How will you integrate climate change risks and opportunities into your company’s Form 10-K Management Discussion and Analysis (MD&A)? It’s the trickiest part of the SEC’s new reporting process.
To get it right takes a comprehensive understanding of climate risks to operations, supply chains, partners and customers. Plus the ability to talk analysts and investors through your climate change strategy.
What to expect MD&As will include
Going forward, we expect that companies will need to cover these aspects of climate change action and risks in the MD&A:
- Capital expenditures. What are current and future capital expenditures for climate-related projects, including energy-conservation measures and investments in new energy sources?
- Direct impacts of physical effects of climate change. This section calls for foresight into climate trends in key regions for your business.
Where is severe weather expected to impact your business operations? This includes operational closures due to floods, fires or heat domes. It also includes the risk of energy rationing due to intense hot or cold weather.
Will water shortages cause problem for hydroelectric and nuclear energy production you rely on? Will low water or unpredictable weather increase the shipping costs?
- Indirect consequences of climate-related regulation and impact. What are current and expected future changes in demand for your company’s products and services, impacts on your supply chain, the need to innovate and reputational risks related to climate change.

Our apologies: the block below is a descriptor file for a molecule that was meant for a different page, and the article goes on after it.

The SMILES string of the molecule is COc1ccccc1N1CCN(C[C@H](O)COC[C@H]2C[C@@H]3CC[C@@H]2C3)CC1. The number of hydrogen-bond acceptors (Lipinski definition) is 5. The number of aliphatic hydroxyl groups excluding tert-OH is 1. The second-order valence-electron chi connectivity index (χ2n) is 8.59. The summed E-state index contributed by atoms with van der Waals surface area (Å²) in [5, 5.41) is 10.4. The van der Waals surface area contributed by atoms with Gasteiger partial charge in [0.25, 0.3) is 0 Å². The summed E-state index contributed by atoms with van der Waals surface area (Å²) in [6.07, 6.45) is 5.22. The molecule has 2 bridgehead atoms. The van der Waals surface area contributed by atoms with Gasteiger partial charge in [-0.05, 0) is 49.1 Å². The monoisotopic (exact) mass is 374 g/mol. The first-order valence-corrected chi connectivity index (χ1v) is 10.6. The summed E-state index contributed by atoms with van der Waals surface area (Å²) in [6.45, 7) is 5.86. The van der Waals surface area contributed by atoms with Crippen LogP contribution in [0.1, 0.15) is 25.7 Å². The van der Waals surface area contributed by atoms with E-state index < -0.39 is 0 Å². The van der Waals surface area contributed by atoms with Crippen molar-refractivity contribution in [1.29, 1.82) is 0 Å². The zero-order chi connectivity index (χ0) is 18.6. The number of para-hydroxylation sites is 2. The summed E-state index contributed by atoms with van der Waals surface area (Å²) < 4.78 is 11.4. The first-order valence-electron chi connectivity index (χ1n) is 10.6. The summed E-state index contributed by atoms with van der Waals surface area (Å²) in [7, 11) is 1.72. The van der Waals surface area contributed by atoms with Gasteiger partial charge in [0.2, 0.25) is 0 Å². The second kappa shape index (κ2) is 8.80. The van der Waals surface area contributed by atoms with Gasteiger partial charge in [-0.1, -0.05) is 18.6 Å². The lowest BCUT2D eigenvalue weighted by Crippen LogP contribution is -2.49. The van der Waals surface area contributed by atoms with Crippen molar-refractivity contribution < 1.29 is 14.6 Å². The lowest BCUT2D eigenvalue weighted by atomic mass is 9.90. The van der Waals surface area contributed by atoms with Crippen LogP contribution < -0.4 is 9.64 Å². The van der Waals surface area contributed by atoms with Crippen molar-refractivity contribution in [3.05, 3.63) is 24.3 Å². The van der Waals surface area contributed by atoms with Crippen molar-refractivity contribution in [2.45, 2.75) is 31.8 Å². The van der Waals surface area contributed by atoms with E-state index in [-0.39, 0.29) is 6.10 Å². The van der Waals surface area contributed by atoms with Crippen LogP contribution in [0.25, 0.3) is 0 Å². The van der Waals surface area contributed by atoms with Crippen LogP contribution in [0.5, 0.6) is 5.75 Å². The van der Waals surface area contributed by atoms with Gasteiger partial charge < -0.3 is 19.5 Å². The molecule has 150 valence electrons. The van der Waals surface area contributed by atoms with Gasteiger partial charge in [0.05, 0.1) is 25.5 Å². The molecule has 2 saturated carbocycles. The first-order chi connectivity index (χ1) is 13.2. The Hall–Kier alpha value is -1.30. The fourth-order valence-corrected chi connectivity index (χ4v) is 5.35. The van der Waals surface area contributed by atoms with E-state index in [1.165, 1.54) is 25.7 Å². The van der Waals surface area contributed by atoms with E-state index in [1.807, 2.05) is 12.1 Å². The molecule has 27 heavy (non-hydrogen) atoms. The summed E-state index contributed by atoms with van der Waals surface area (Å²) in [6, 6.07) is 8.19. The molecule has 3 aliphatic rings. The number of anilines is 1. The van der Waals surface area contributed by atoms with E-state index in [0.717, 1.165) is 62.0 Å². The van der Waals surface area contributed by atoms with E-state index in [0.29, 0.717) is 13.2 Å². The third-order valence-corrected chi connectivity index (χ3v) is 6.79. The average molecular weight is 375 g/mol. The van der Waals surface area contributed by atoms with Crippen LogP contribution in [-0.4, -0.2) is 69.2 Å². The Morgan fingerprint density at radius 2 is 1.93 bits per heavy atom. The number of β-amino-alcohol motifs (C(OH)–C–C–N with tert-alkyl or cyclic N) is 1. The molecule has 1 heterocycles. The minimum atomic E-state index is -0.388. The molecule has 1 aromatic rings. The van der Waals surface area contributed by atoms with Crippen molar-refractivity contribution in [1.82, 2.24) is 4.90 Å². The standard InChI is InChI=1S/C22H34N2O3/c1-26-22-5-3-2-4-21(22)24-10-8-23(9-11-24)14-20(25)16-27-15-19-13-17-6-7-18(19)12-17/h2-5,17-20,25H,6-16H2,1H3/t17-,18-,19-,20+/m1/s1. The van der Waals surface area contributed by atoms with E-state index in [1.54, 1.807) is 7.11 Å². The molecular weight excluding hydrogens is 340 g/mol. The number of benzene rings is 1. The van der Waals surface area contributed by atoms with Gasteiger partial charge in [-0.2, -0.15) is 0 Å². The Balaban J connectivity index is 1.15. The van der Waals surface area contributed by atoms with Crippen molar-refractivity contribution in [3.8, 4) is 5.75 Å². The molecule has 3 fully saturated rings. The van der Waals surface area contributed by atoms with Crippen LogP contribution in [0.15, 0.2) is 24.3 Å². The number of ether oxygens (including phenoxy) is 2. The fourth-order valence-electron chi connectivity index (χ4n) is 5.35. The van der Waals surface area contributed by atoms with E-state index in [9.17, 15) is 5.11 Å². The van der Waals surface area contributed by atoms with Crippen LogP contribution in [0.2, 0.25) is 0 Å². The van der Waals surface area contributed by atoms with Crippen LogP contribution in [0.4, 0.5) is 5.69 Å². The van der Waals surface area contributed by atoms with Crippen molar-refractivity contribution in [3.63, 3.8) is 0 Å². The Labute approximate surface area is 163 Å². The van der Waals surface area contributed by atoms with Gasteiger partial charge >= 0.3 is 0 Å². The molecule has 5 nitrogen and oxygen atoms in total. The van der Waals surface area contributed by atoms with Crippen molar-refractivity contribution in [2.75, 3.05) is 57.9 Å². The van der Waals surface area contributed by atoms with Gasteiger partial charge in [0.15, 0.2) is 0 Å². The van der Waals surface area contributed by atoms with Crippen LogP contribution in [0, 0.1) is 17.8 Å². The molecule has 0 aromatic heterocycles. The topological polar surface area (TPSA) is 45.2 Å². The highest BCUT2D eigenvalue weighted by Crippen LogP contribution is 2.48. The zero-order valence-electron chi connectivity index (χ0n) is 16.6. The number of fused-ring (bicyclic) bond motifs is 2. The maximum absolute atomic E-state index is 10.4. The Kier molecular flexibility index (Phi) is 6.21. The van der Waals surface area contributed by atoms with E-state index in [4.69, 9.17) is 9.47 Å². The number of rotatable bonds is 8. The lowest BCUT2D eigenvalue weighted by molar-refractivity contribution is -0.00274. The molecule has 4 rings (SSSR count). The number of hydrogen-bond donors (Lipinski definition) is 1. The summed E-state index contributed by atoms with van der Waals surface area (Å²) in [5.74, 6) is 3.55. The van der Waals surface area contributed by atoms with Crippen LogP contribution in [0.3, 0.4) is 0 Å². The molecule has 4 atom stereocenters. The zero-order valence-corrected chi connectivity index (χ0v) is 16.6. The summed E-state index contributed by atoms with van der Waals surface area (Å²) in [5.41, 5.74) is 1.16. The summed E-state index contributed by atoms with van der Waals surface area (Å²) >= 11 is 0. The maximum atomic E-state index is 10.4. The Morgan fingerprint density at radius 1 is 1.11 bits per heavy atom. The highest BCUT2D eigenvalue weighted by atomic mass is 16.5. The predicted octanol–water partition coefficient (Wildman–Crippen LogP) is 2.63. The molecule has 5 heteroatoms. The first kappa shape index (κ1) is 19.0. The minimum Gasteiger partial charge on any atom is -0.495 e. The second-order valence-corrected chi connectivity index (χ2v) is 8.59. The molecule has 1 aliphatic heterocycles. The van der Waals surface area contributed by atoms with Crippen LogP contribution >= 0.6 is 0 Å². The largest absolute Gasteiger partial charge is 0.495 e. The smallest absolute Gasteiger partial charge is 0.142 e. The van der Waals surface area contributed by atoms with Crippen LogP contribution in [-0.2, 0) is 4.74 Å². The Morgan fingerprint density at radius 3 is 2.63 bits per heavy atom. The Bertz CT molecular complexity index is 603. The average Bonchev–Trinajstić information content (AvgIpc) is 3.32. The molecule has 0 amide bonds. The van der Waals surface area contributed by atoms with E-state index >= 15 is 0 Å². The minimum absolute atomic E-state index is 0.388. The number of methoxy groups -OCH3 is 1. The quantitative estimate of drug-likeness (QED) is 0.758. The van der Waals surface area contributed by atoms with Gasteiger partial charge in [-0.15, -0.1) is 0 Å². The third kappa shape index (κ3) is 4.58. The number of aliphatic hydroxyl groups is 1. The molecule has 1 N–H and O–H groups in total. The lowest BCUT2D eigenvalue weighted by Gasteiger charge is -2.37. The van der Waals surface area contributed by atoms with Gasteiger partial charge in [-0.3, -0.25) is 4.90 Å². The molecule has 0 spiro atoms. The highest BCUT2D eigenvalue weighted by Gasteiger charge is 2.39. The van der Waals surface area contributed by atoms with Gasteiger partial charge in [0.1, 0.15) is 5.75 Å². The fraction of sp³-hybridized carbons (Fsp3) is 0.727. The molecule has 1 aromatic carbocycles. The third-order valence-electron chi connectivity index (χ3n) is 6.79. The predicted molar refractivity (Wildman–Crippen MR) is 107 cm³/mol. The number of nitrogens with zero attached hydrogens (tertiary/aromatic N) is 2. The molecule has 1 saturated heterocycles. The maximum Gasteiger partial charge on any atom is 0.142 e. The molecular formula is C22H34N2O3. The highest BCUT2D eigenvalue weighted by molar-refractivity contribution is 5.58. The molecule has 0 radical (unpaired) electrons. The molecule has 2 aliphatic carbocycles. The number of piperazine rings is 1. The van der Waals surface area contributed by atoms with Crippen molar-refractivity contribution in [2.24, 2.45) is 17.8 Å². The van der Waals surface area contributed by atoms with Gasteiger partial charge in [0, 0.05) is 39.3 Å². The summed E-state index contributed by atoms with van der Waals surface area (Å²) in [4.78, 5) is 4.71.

For example, if the company uses cotton from India or Texas, how will it manage expected shortages in 2023 from the 2022 heat waves?
- Carbon credits/offsets. If the purchase (or sale) of carbon credits is financially material, it needs to be included in the MD&A.
- Regulation. What are the new or existing changes in climate-change related legislation, regulation and international accords that will impact a company’s financial position? To assure consistency, close collaboration with Government Affairs department is required.
What you’ll need to prepare your MD&A:
- Analysis of direct and indirect impacts and responsive strategies. For many companies, this requires starting work now to develop the analysis and strategies for next year’s reporting cycle.
- A balanced view. Although the MD&A section of a Form 10-K is not audited, it must provide a balanced point of view of the positive and negative aspects of the potential climate impacts, including risks to the company’s financial prospects.
- Up-to-date data-driven climate models tailored to your specific geographies and industry. Most companies will need to seek input, analysis and foresights from climate scientists and climate strategy experts. Taking this approach enables a richer analysis and better foresights than one based on previously published IPPC reports and generalist climate predictions.
Questions? For answers, contact us.